Saturday, 20 December 2014

Scotland by Rail - Ardrossan and Arran


Brodick Bay


A railway and ferry day, accompanying mum part of the way to her volunteering week on Holy Isle, a mile off the eastern side of Arran. (Read about our 2011 sketching trip to Holy Isle on pages 99 - 100 of my Landscapes &Birds of Scotland book.)


The journey: 
- train

Mum joined me on the train at Falkirk High; from there to Glasgow Queen Street; walk to Glasgow Central; train (plus thermos coffee and mother-made apple cake) to Ardrossan. In Ardossan take your pick from 'South Beach', 'Town' or 'Harbour' stations.


Ardrossan

We chose Town to let us see a little of the, ah, town. But not too much, because of strong wind and rain. In good weather choose South Beach station. In dire weather choose Harbour.

We walked to a very ruined castle on grassland that rises from the middle of the town. Everything was grey with mist and well-off-the-vertical rain. Pretty bleak. I like bleak. (In fact I'm lucky in enjoying almost everything except hot.) I thought of childhood holiday days in Peterhead, walking into town along the lido with mum and roan and assorted cousins.



Ardrossan



spot mum



Ardrossan Castle, welcome




but this lovely lion makes up for it



In a spare half hour at the ferry terminal we sketched in warm safety looking out at choppy waters and two crows that searching for scraps on the tarmac. I managed an outline of the pier beacon before our ferry arrived and obscured the view.


beacon without ferry



beacon with ferry. nose rising




The journey: 
- ferry

I really love islands and really love ferries. To go to an island, even just for these three hours, is extremely exciting. As we climbed the tread-gripped ramp of MV Caledonian Isles a smile gripped my face and inside I tingled. Maybe there's a pill I can get for it.

Ardrossan to Brodick on Arran takes only one hour. Other than using corridors to cross from one side to the other - the strength of wind over the prow made it almost impossible to walk that way - we stayed on deck the whole time. There were all the expected birds: the six-foot wingspan of gliding and diving white adult gannets and their still-brown youngsters; rafts of guillemots floating on the waves with a few razorbills dotted among them; black guillemots, quite confusingly coloured at this time of year, more white than black; shearwaters skimming tight above the waves; cormorants passing; great black-backed and lesser black-backed gulls, more great than lesser. Great are much bigger, their backs a much blacker back.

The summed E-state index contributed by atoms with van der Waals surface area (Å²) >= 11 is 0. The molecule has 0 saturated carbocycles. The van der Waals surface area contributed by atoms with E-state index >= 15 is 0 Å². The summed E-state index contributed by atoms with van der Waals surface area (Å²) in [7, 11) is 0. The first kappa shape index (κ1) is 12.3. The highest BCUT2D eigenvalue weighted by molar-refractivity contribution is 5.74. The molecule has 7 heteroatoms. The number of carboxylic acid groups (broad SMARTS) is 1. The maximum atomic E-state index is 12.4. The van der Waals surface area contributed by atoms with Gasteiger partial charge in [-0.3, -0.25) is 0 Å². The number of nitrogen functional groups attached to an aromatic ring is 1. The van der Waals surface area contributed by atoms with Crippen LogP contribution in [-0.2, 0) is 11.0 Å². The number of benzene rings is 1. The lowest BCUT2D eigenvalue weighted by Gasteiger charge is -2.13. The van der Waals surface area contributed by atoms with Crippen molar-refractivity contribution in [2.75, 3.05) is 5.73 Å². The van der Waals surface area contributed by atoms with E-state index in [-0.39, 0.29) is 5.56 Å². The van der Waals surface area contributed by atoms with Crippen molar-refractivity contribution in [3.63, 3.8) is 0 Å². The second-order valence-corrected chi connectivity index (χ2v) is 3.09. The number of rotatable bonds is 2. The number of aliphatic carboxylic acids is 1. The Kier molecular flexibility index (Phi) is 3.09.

We both sketched a little, at risk to our sketchbooks and finger circulation.














Holy Isle! What a place.


as I said


 
Holy Isle lighthouse


Holy Isle lighthouse











On Arran

Arran, welcome.

On Arran I walked the shore and estuary of Brodick then a mile out into countryside. Exiting Brodick chaffinches, all males, were in the shrubs. 
 
(A birdy aside - One had a terrible clubbed foot, a huge crusty growth covered the whole of its right foot and had begun reaching up the leg above. Lots more information on gardenwildlifehealth.org and www.bto.org. If you ever see diseased birds in your garden the BTO would love to know the details, especially to see any photos. Details here. Chances of disease in the garden can be greatly reduced by regularly cleaning and repositioning feeders and water supplies. Factsheet here. Thanks for reading)


As I walked past the museum a red squirrel bounded over the luckily empty road. I'd no time to visit but it looked good, whitewashed old stone buildings, agricultural tools from days past.


I reached the Brodick Castle and Merkland woodland at the very very foot of what eventually becomes Goatfell, Arran's highest peak, 874m. I ate my packed lunch looking the length of narrow Glen Rosa valley, above a group of mallards on the tight meanders of the Glenrosa Water. Mosses and lichens glowed green after rain.


I managed a watercolour - ten minutes or less - before it was time to hurry back to the ferry.








from Brodick Bay, looking inland



lunch spot






I did only have 10 minutes






ferry approaching, black-headed gull, grey heron



£11.35 return. Bargain



___________________________________

 How to get there

ScotRail timetables here - Ayrshire, Inverclyde & Stranraer

Combine your rail and ferry fares with a ScotRail Rail & Sail ticket

Thanks to ScotRail for ongoing and invaluable support of my Scotland by Rail project.




Ardrossan harbour, Arran in the distance